Canon Auto Bellows

This is the Auto Bellows in a its standard macro photography configuration. The lens is the 50mm f/3.5 Macro lens (an incredible lens). Scales on the main rail are used for calculating magnification and exposures.

Canon Auto Bellows Manual

Basic operation of the Auto Bellows is straight forward for anyone with a basic knowledge of Macro Photography. Hower the Instruction Manual is useful when we get into exposure and magnification calculations and how to reverse the lens for for sharper macro photographs.

Canon Auto Bellows

In this illustration the Lens Carriage has been turned around reversing the lens. The rear element is now shown towards the subject. The FD aperture linkages can be seen.

Reversing the Lens

When using high magnification values in Macro Photography it is often useful to reverse the lens for a better image. This comes about because lenses are designed to operate close to the film plane and with the subject much further away. In really close up photography this situation gets turned around with the subject being really close to the lens. The lens was not designed for this. By turning the lens around so that the subject is really close to the rear element of the lens we have a setup more closely aligned with the strengths of the lens. Or at least so I am told.

One way to reverse the lens is to use a Macrophoto Coupler but that is not necessary with the Auto Bellows. The Lens Carriage, or Front Plate as the Manual calls it, can be removed from the Rail and turned around so that the lens is reversed. In this position the double cable release still works allowing focus and metering at full aperture.

Instructions for doing this are found in the Instruction Manual above. 

Canon Auto Bellows

The Slide Duplicator 35 attaches to the front of the Auto Bellows Rail. It is shown here with the Double Cable Release attached and the Roll Film Stage being employed. It is removed by undoing the silver knob just under the open film mount.

Canon Duplicator 35

An extremely useful attachment for the Auto Bellows, one I use to this day, is the Duplicator 35 for copying slides and 35mm film. I use it now for digitizing film and it is excellent.

There is a threaded attach point in the end of the Auto Bellows rail into which the Duplicator 35 screws. It has its own bellows which attaches to the lens so that the lens comes between the two bellows allowing it to adjust focus and image size. there are guides for the slide or film strip and a milky white diffusion glas to even out the illumination passing through the film or slide.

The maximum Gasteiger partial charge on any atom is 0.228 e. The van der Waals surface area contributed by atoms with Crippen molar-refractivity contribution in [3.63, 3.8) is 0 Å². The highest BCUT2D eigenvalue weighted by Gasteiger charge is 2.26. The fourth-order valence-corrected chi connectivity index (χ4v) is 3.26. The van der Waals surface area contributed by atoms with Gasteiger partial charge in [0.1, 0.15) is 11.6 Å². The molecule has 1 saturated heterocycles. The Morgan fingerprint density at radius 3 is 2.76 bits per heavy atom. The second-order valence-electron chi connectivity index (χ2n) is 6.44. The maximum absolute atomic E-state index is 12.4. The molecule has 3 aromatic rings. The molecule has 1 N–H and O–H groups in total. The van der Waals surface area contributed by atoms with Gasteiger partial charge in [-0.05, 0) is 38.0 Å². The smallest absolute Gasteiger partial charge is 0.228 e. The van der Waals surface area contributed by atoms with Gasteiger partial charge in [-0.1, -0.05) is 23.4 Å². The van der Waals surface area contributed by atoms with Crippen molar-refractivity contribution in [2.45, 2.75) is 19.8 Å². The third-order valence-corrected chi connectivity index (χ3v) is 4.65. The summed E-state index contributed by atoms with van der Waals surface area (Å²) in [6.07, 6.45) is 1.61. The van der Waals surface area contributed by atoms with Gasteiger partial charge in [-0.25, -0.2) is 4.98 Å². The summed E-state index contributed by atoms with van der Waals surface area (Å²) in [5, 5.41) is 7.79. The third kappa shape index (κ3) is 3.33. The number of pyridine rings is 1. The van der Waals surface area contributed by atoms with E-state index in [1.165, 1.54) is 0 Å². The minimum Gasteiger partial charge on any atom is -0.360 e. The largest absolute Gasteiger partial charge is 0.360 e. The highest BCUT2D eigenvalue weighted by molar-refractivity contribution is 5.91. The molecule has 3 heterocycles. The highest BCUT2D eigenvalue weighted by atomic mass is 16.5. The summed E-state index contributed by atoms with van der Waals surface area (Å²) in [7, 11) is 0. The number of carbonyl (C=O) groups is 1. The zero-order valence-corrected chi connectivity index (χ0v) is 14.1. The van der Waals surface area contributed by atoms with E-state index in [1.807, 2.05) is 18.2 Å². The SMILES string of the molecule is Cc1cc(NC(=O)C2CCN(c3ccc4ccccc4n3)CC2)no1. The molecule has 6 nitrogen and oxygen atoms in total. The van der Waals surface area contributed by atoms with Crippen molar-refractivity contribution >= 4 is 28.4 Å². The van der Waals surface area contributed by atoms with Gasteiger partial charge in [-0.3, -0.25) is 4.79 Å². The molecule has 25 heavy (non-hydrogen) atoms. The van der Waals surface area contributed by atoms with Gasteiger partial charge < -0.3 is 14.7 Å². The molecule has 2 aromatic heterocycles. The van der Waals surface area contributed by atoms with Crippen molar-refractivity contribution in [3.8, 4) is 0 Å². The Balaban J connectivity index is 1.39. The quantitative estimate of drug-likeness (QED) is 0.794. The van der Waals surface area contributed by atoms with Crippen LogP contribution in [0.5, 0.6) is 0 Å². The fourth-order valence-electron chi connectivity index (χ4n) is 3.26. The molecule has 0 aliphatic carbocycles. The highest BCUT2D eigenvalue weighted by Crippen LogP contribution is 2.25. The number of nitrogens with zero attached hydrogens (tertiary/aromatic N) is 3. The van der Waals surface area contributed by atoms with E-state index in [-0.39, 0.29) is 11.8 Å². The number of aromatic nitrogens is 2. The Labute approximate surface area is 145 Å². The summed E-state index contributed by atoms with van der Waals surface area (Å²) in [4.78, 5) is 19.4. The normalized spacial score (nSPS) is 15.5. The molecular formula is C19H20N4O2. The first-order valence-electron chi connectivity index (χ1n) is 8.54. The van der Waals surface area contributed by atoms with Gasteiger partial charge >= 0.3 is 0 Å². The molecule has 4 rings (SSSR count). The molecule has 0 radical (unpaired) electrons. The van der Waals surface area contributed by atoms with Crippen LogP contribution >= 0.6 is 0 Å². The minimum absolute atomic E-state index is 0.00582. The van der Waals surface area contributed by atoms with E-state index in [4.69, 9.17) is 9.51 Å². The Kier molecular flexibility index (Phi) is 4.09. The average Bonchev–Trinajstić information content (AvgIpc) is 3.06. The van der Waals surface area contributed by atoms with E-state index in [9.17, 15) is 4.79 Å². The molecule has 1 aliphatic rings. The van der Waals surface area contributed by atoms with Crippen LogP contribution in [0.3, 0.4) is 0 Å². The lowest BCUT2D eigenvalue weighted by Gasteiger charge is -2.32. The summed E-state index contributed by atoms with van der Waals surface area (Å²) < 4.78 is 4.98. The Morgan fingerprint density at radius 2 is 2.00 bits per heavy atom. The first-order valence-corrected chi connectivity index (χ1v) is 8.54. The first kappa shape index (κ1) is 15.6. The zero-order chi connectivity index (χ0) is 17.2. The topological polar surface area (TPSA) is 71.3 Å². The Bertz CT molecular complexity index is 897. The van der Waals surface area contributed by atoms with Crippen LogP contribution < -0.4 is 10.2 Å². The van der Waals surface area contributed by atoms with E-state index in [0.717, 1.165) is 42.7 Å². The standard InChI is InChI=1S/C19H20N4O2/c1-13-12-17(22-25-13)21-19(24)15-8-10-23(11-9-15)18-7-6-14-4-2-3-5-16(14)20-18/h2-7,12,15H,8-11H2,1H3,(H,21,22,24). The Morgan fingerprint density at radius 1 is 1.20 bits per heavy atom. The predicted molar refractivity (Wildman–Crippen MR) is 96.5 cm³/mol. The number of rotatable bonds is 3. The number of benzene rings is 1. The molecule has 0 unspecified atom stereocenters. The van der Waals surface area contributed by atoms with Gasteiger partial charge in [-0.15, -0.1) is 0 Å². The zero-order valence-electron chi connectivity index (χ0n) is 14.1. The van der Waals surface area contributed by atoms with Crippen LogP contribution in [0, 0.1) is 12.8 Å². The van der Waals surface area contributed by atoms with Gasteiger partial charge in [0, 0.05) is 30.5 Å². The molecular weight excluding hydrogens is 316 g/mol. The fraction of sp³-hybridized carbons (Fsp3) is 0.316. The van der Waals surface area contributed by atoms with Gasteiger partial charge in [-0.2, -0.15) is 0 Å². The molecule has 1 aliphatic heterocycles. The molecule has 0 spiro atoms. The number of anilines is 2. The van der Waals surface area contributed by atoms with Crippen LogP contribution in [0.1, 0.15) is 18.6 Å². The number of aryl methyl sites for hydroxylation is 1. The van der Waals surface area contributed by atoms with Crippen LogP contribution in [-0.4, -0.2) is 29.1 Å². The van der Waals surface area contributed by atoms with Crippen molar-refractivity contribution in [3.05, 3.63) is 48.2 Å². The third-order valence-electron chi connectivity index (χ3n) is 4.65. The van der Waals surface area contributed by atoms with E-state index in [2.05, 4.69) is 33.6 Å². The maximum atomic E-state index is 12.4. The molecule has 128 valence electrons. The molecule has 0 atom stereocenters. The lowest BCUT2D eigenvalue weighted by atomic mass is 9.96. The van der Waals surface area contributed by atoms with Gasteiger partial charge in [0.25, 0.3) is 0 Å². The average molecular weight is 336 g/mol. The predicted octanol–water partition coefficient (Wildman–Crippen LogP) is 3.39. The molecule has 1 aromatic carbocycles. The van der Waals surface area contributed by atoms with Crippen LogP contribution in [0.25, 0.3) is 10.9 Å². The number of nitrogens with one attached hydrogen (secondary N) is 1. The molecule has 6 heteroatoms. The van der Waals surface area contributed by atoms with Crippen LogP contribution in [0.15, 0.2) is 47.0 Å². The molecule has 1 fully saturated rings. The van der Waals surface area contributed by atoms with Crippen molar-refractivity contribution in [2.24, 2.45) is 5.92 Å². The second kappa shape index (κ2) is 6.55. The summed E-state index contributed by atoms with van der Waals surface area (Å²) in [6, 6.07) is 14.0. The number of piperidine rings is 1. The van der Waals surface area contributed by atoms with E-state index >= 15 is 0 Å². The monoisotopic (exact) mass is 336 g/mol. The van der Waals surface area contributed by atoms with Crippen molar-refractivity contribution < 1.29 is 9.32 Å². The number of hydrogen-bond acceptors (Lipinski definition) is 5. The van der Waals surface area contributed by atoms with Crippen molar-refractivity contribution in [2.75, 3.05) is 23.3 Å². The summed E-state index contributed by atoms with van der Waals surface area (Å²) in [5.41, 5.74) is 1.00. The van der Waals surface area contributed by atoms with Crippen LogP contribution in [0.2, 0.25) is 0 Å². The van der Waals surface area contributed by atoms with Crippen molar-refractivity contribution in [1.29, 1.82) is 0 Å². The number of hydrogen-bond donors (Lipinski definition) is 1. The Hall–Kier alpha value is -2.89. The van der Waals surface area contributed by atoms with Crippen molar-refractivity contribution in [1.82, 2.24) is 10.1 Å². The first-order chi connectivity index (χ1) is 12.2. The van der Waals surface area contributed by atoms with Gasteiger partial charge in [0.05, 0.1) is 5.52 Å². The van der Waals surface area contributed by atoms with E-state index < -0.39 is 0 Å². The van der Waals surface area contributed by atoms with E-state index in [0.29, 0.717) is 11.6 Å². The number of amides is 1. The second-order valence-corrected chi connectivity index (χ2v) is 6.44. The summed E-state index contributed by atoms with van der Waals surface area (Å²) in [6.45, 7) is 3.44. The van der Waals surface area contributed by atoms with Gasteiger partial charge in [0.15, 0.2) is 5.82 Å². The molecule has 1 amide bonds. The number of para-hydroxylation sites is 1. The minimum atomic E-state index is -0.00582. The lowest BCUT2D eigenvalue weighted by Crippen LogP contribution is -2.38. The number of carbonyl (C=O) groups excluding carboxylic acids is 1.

If one is scanning an uncut roll of film it is awkward having two or three feet of film hanging out of the unit and attracting dust to itself. To manage the film is the Canon Roll Film Stage which attaches to the Duplicator 35 allowing the film to spool from one side to the other as the frames are captured. This is not necessary when scanning short film strips.

Canon Auto Bellows

The Duplicator 35 attaches to the Auto Bellows rail by the screw at the bottom of the unit.

Canon Auto Bellows

The Duplicator 35 has its own bellows which clamps to the front of the lens with the set screw on the right.

Canon Auto Bellows

When scanning a whole roll of film the Roll Film Stage helps keep the film under control and dirt free.  It attaches to the Duplicator 35 by means of the silver screw in the center.

Canon Auto Bellows

The Auto Bellows set up with the Duplicator 35 to duplicate lides or 35mm film. The double cable release is attached allowing metering and focus at full aperture.

Canon Auto Bellows

The Duplicator 35 is very intuitive to use. One does not really need the instructions to figure it out. However, here is the Instruction Manual for those an enquiring mind.

Canon Bellows M

The Canon Bellows M may be Canon’s simplest bellows unit being no
more that a moveable lens holder on a calibrated rail. 

The Bellows M

In 1971, when Canon introduced the Auto Bellows, they also introduced what may be the simplest bellows unit they made:
the Bellows M. It consists of a solid plate,  the Camera Attachement Section, with a focusing rail set into it. On the rail
is a moveable lens mount to which the lens attaches.
Sometimes one wants a simple device for taking close-up
photos that is small, lite and easy to transport. That is not
the Auto Bellows: that is the Bellows M.

Like all of Canon’s products, this is a sturdy well made, all be it simple and lite weight, bellows unit. The camera stage is
not reversible  and the tripod mount is small and not
terribly stable due to its small footprint.

Being so simple it is completely intuitive to use and any
questions are quickly answered in the User Manual.

Canon Bellows M

This side view shows the arrangement of all of the parts on the Bellows M.

Canon Bellows M

The Bellows M is simple to use and the Manual is not really necessary, however, it is an interesting read and it does contain tables for calculating didtances and focus using the scale on the side of the focusing rail.

Canon Bellows M

This head on view shows just how small and compact the Bellows M really is.

Canon Bellows M

On one side of the focusing rail is a scale for calculating distance and exposure.

Canon Bellows M

The bellows mounting ring rotates onto the camera like any FD lens.